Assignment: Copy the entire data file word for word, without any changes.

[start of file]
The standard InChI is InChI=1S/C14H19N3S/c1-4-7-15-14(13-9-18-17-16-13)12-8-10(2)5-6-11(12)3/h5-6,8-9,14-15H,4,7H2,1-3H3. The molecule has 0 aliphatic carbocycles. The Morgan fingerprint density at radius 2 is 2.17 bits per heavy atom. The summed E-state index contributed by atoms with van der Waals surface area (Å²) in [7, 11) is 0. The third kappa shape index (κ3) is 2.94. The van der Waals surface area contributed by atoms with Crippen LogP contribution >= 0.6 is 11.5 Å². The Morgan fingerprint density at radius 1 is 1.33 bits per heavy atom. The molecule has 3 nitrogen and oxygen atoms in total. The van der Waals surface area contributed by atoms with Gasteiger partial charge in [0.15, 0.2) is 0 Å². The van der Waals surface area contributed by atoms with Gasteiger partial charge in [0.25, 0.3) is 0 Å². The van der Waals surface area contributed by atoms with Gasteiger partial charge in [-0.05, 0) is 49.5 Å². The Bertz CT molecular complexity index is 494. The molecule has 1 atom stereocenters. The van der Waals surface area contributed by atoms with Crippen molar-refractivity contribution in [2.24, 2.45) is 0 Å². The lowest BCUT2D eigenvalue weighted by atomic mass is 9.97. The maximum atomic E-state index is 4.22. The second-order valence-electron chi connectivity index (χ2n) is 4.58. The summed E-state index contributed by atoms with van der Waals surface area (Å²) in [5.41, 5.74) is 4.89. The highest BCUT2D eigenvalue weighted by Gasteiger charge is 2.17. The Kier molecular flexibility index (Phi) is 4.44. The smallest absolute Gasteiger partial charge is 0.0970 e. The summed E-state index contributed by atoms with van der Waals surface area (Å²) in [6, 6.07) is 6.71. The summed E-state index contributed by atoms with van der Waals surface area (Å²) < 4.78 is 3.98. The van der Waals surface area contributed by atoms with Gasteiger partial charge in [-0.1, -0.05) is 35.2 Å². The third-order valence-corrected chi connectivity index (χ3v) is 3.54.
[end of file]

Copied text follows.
The standard InChI is InChI=1S/C14H19N3S/c1-4-7-15-14(13-9-18-17-16-13)12-8-10(2)5-6-11(12)3/h5-6,8-9,14-15H,4,7H2,1-3H3. The molecule has 0 aliphatic carbocycles. The Morgan fingerprint density at radius 2 is 2.17 bits per heavy atom. The summed E-state index contributed by atoms with van der Waals surface area (Å²) in [7, 11) is 0. The third kappa shape index (κ3) is 2.94. The van der Waals surface area contributed by atoms with Crippen LogP contribution >= 0.6 is 11.5 Å². The Morgan fingerprint density at radius 1 is 1.33 bits per heavy atom. The molecule has 3 nitrogen and oxygen atoms in total. The van der Waals surface area contributed by atoms with Gasteiger partial charge in [0.15, 0.2) is 0 Å². The van der Waals surface area contributed by atoms with Gasteiger partial charge in [0.25, 0.3) is 0 Å². The van der Waals surface area contributed by atoms with Gasteiger partial charge in [-0.05, 0) is 49.5 Å². The Bertz CT molecular complexity index is 494. The molecule has 1 atom stereocenters. The van der Waals surface area contributed by atoms with Crippen molar-refractivity contribution in [2.24, 2.45) is 0 Å². The lowest BCUT2D eigenvalue weighted by atomic mass is 9.97. The maximum atomic E-state index is 4.22. The second-order valence-electron chi connectivity index (χ2n) is 4.58. The summed E-state index contributed by atoms with van der Waals surface area (Å²) in [5.41, 5.74) is 4.89. The highest BCUT2D eigenvalue weighted by Gasteiger charge is 2.17. The Kier molecular flexibility index (Phi) is 4.44. The smallest absolute Gasteiger partial charge is 0.0970 e. The summed E-state index contributed by atoms with van der Waals surface area (Å²) in [6, 6.07) is 6.71. The summed E-state index contributed by atoms with van der Waals surface area (Å²) < 4.78 is 3.98. The van der Waals surface area contributed by atoms with Gasteiger partial charge in [-0.1, -0.05) is 35.2 Å². The third-order valence-corrected chi connectivity index (χ3v) is 3.54.